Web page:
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My GPU supports upto OpenGL 2.1. I want to run OpenGL on windows. The nvidia link for OpenGL supplies drivers and extensions for OpenGL 3 and 4. I want to run OpenGL. What i have to do?

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closed as not a real question by genpfault, Tim, datenwolf, Nicol Bolas, DCoder Sep 12 '12 at 6:03

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The OpenGL version about matches a GPU's capabilities. Update to the latest drivers for your GPU. The OpenGL reported is what your GPU can do. If you want support for a a higher OpenGL version, get a better GPU. –  datenwolf Sep 11 '12 at 18:20
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Are you talking about running OpenGL applications, or developing OpenGL applications? If you just want to run them, then @datenwolf is right -- all you can do is update your drivers or get a new GPU. If you want to write your own OpenGL code, the answer is more complicated -- could you clarify, and also tell us what specific model of GPU you have? –  postgoodism Sep 11 '12 at 18:42
    
Developing OpenGL applications. I have Nvidia GT 240M. OpenGL 2.1. –  Fr34K Sep 11 '12 at 18:45

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The short version: Unfortunately, your GPU is pretty old, and doesn't officially support anything beyond OpenGL 2.1. You can try to upgrade your drivers and maybe expose a few new driver-side extensions, but if you want to develop modern OpenGL code, you'll need a more modern GPU.

The long version: There are three different versions of OpenGL you have to worry about as a developer:

  1. The version supported by your GPU. This is dependent on the GPU hardware itself, and also the drivers you have installed. In your specific case, yeah, your 240M only supports OpenGL 2.1 according to NVIDIA's spec page, and since it's a mobile card I imagine you can't just swap in a new one. So, this may definitely be your limiting factor; technically you can still develop GL 3.x/4.x applications (see the next two items), but if you can't run the newer features on your own system, it's going to be awfully difficult to test them.
  2. The version supported by your development environment. You can't use advanced OpenGL features in your programs if your system headers don't know about them, or else your program won't compile. Microsoft Visual Studio is kinda notoriously behind-the-times on this front; the default OpenGL headers they provide are extremely old. You'll want to grab an up-to-date copy of glext.h and friends from the OpenGL Extension Registry, and/or look into an extension loader library like GLEW. That will at least let you build more recent OpenGL code, even if you can't run it yourself.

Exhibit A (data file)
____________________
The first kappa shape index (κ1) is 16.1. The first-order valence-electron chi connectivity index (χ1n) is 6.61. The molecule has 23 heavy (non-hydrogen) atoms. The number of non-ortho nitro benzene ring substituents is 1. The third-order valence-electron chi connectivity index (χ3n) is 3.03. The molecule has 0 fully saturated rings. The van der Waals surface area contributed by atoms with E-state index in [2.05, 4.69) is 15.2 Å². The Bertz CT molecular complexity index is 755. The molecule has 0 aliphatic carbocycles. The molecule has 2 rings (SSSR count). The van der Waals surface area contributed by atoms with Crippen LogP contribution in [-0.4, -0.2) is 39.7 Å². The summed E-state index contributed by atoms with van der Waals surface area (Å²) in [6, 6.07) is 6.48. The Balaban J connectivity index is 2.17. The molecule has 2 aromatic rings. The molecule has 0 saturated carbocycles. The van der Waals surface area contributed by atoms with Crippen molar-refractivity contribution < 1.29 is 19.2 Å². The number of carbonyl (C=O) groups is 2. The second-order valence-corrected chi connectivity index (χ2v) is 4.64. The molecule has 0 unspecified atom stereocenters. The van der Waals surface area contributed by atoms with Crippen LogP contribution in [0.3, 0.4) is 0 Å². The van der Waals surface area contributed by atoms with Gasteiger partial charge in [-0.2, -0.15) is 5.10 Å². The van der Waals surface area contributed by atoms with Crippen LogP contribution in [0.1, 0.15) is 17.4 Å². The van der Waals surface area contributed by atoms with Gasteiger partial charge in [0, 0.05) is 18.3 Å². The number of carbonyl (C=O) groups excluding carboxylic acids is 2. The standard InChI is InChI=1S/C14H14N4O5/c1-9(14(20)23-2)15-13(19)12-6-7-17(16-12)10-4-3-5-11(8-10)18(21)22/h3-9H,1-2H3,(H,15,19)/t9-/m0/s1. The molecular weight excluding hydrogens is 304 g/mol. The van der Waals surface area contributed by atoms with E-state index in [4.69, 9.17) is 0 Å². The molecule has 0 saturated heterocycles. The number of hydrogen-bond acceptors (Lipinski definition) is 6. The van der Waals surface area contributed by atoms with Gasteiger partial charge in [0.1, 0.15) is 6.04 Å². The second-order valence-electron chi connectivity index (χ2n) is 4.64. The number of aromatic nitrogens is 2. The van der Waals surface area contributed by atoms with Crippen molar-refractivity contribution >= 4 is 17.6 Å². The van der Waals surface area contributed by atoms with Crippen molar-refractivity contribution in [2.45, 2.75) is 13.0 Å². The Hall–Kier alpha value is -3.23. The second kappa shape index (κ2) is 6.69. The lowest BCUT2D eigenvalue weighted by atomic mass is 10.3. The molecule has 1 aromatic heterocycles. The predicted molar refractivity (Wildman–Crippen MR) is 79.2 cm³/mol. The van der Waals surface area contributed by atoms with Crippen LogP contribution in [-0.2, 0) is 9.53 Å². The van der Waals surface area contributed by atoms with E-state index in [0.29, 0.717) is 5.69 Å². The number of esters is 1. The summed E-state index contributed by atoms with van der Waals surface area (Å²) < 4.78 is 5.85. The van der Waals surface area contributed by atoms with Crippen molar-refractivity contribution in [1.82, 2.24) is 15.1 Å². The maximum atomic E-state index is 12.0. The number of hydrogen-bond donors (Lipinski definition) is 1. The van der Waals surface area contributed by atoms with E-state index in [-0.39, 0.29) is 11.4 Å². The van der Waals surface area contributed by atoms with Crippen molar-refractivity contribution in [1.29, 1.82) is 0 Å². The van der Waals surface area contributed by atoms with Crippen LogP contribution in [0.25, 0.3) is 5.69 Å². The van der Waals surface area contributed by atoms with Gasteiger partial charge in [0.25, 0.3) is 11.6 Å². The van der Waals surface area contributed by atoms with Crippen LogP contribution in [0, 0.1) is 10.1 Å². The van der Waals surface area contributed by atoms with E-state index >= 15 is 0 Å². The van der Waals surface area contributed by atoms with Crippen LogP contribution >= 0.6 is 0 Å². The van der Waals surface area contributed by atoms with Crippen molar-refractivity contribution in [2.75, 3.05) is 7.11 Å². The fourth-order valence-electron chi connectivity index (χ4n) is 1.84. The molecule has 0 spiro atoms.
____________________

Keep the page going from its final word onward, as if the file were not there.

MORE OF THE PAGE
3. The version supported by your users' GPUs. If your program blindly assumes the presence of features that aren't supported by their card/drivers, then your program will crash and your users will be cranky. This is mostly out of your control, and all you can do is add runtime version tests to your code (e.g. with glGetIntegerv(GL_MAJOR_VERSION) and glGetIntegerv(GL_MINOR_VERSION)), and either provide simpler fallback code if your desired version isn't supported, or scold your users to upgrade their drivers.
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So, i can just include the libraries and dont run the code as the libraries are not compatible with the device (GPU)? Can i do it this way? I'll include the libraries from OpenGL 2.1 and write the code. Will it work? If it works, how should i do that. I have been programming OpenGl in Ubuntu. –  Fr34K Sep 11 '12 at 20:05
    
Correct. if your development environment is set up with modern GL headers (from glext.h, GLEW, or something similar), then you can write modern GL code, and you can compile modern GL code. You just won't be able to run (or debug) that code on your laptop. That would be a dealbreaker for me, but YMMV. –  postgoodism Sep 11 '12 at 20:09
    
Thank you. That's useful. –  Fr34K Sep 11 '12 at 20:17
    
@Fr34K: To clarify things a bit: The "OpenGL" library you normally link against your program does not contain OpenGL at all (except for a SW emulation fallback). In the presence of properly installed OpenGL drivers this library, which is part of the OS and not the drivers, acts as a proxy that forwards all OpenGL calls into the actual driver code. Thus when developing OpenGL programs you are not dependent on vendor specific code but can safely assume that this particular OpenGL library is present on all your target systems. You can however not assume that drivers are installed. –  datenwolf Sep 11 '12 at 21:38

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